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FILM REVIEW: DOCTOR STRANGE (12A)

This might be the strangest entry into the Marvel canon – but in a very ‘trippy’ way it works.

It may not offer the same accessibility compared to other superheroes that have come from the Disney-owned studio’s previous two phases, but like with last year’s Ant-Man this at least offers up something different.

Oscar-nominated British star Benedict Cumberbatch (The Imitation Game) – who headlines a heavily Brit-influenced cast that includes fellow nominee Chiwetel Ejiofor (12 Years a Slave) and Oscar-winner Tilda Swinton (Michael Clayton) – is perfect as the ‘Sorceror Supreme’ in this noteworthy extension to the Marvel Cinematic Universe.

doctor-strange-main-image-2After a horrific accident (seen in a quite scintillating crash scene) in his ‘flash’ sports car, the world’s top neurosurgeon Stephen Strange crushes his hands, leaving him with irreparable nerve damage that gives him his multi-million dollar income.

Looking for resources that will give him the means to regain full finger control – he disengages with close friend Christine (another Oscar-nominee in Spotlight’s Rachel McAdams) – and after a tip-off the arrogant Strange goes on a journey of healing to Nepal to find a Zen-like cure.

Here he meets a Celtic mystic, known as The Ancient One (Swinton) – along with her idealistic protégé Karl Mordo (Ejiofor) and mystic arts relic-protector Wong (Benedict Wong). He’s showm a hidden world of magic and alternate dimensions, and their place in defending the Earth from evil otherworldly elements with three sanctums located in London, New York and Hong Kong, which the egotistical Strange eventually embraces beyond his initial self-absorbed reasons to gain super powers.

But alas, The Ancient One has a former disciple that has gone rogue, Mads Mikkelson’s (Casino Royale) Kaecilius, who with his small gathering of minions steals a page from an ancient book as part of a scheme to summon world-eating Dormammu (think Galactus from Fantastic Four: Rise of the Silver Surfer but better) to devour the planet.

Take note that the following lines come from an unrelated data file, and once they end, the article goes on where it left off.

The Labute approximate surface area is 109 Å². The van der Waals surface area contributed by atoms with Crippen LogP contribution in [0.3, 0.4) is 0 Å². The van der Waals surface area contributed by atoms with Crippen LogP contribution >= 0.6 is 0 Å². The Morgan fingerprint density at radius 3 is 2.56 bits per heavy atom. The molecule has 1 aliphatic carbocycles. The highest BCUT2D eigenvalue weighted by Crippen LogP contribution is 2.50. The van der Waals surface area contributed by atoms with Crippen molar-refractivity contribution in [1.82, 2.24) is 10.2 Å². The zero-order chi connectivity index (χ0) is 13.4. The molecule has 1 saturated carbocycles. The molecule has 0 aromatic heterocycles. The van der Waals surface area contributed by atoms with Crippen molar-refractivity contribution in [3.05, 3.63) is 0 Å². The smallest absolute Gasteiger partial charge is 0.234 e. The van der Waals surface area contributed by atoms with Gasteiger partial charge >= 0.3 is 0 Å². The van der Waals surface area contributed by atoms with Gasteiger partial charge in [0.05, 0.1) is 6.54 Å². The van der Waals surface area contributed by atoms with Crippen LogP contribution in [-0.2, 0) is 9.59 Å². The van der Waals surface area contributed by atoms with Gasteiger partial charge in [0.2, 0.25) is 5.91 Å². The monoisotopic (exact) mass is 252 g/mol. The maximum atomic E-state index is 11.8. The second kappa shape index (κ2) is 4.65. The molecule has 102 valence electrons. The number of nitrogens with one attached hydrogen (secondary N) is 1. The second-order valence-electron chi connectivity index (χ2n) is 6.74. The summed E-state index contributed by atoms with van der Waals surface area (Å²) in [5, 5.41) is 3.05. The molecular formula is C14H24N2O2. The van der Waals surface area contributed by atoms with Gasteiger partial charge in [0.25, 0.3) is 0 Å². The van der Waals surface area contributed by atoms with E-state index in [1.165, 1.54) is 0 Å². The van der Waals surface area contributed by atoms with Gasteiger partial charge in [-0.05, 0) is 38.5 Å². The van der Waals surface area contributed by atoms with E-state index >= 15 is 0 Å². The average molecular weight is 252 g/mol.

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Cumberbatch superbly seizes the now trademark Marvel humour – see stand-out tone-setting Kathmandu wi-fi joke – which helps balance out the movie from its long action-less spells and overuse of ‘Inception-esque’ building rolling set-pieces, as this undoubtedly evolves into the most eclectic Marvel movie yet.

It’s a ‘thinking’ movie – and stands alone as a thriller that non comic-book fans could pick up – which could polarise some audiences (particularly younger fans as it’s a slow burner), but there’s an air of likeability that runs throughout aided by Cumberbatch’s amiable presence.

Fellow stars Ejiofor and McAdams are surprisingly underused as it’s left to Wong to support Cumberbatch through some of the stand-out comedy-tinted moments, but with great visual effects and a well-conceived script this truly opens up a new corridor for where Marvel movies could go.

As for Strange, a role in the next Avengers film – and potentially Thor: Ragnarok – will be truly welcomed after this infectious first outing.

Gavin Miller

Cast: Benedict Cumberbatch, Tilda Swinton, Chiwetel Ejiofor, Mads Mikkelsen, Benedict Wong, Rachel Mcadams, Michael Stuhlbarg, Scott Adkins & Benjamin Bratt

Running Time: 1 Hr 55 Mins

Director: Scott Derrickson

Visit www.showcasecinemas.co.uk for the latest up-to-date showtimes for movies at Peterborough Showcase. You can also join the chat on Twitter @showcasecinemas or on Facebook by searching for ‘Showcase Cinemas UK’.

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Written by ESP Magazine

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